The Time of Boots & Boot Socks

Hikers out in fall weather wearing merino wool boot socks by a fireplace

I love boots. Short boots, tall boots, ankle boots, booties, cowgirl boots, duck boots, dress boots, hiking boots… I’ve yet to meet a boot I didn’t like.

If I’m being honest, this love of boots probably stems from my distaste for sneakers. I could list the many cons of sneakers (expensive, weird color choices, tying laces, unpairable with dresses)… but I digress. The point is, when that fall chill hits the air, I’m pulling all the boots out of my closet and leaving the sneakers firmly in the back.

Want to know the clincher that makes a good boot day a GREAT boot day? Boot socks. These guys have a long history. Let me tell you why boot socks are so great, and why, if you have a closet full of boots like I do, you also need a matching drawer full of boot socks.

What Are Boot Socks?

Before I dive into why boot socks are so great, I should define “boot sock.” There are two ways to think about this… 

  1. Boot sock = a sock you wear with boots. Pretty straightforward, but also means depending on your preferences and the boots you’re wearing, pretty much ANY sock could be called a boot sock.
  2. Boot sock = a specific sock height (like crew socks or no show socks), knit to be tall enough to cover your leg above the height of the average boot.

When I say, “boot sock,” I’m thinking about option number 2 (the Number 2 sock isn’t a boot sock by the way… but doesn’t mean I wouldn’t wear it with boots).

Example of darn tough boot socks on woman wearing them with hiking boots

A Darn Tough boot sock averages around 11” tall from heel to cuff, meaning your leg is fully protected from your shoe, whether you’re wearing a 4” hiking boot, 8” combat boot, or any boot height in-between.

A Unique Cushioned Moment

If you’re looking at Darn Tough boot socks, you’re also considering what the best cushion situation we knit may be. You see, most Cushion socks have cushion just underfoot, while Full Cushion socks have cushioning throughout the entire sock. Depending on your preferences, you might find yourself like Goldilocks, too little cushioning, too much…still looking for that just right.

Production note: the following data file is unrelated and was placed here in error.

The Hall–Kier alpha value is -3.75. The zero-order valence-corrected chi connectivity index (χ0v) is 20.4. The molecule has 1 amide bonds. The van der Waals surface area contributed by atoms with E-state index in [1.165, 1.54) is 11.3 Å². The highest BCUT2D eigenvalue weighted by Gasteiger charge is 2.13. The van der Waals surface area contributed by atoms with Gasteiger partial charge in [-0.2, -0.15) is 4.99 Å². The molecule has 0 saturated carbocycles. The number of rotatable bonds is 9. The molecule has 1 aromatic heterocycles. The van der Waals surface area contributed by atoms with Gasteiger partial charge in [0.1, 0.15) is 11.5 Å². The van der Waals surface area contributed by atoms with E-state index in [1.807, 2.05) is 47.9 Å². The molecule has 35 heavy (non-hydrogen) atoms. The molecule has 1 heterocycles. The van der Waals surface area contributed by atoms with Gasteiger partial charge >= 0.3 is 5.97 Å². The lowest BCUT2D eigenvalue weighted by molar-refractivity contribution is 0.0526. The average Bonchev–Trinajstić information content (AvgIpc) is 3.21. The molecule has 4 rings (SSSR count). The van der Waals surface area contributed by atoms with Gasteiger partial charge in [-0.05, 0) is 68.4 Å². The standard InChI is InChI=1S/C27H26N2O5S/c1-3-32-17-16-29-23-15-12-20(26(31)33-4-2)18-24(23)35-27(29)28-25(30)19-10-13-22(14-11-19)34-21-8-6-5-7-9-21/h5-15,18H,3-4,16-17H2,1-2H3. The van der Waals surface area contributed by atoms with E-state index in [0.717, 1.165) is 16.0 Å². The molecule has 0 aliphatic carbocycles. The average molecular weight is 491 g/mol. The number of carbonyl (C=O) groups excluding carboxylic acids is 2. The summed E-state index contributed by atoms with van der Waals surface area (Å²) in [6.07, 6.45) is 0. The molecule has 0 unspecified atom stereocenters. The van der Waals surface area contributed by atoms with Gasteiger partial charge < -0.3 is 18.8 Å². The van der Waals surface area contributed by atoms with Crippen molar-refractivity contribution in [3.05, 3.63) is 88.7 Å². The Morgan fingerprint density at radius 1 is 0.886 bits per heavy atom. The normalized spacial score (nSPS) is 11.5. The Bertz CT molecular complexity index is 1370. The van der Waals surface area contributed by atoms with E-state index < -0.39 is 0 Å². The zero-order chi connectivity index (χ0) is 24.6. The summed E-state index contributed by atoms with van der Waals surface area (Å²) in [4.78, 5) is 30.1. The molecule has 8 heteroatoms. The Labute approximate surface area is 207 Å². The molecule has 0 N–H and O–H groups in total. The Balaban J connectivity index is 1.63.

For me, the Boot Socks are just right. Because these socks are designed specifically to pair with boots, they have a unique cushion layout. We knit terry loops underfoot and in the leg around your shin, but not over the top of the foot. The extra cushion around the leg acts as a lace guard, while the lack of cushion over the top of the foot gives that extra breathability. Voilà, cushion perfection. 

For More Than Fall & Winter

Now don’t get me wrong. I wear boot socks the most during fall and winter (aka prime boot season). But in my book, boot socks are a must-own year-round. Here’s a few examples of when that’s true…

  • Hiking. The right boot socks paired with your hiking boots can make or break how your feet feel during and post-hike. Not to mention the extra height can help keep your calves from becoming mud-havens.Hiker wearing hiking boots and van grizzle boot socks with bears on them
  • Dressy days. I’ll admit, when I’m dressing up in warm weather, I tend to gravitate toward sandals. But some looks just beg for dress boots, and when that happens the last thing I need is for those boots to be sticking to my skin in gross, sweat-induced ways. Merino Wool boot socks wick the sweat and keep my feet cool. Plus, a little sock color coordination can take your outfit up a notch. Win-win.
  • Rain days. I once lived in a town nicknamed “Drenchburg” because it rained so much. Unfortunately, I didn’t own rain boots, and I hadn’t yet learned the magical moisture-wicking properties of Merino Wool socks, so I spent a lot of days with wet feet that squished every step, in cotton socks that refused to dry all day long. Lesson learned.Hiker walking through river wearing merino wool boot socks and hiking boots
  • Air-conditioned offices. I have an office job. Sometimes the warmest days outside are the coldest days at work, and a pair of boot socks under your desk can save your toes from out of season frostbite.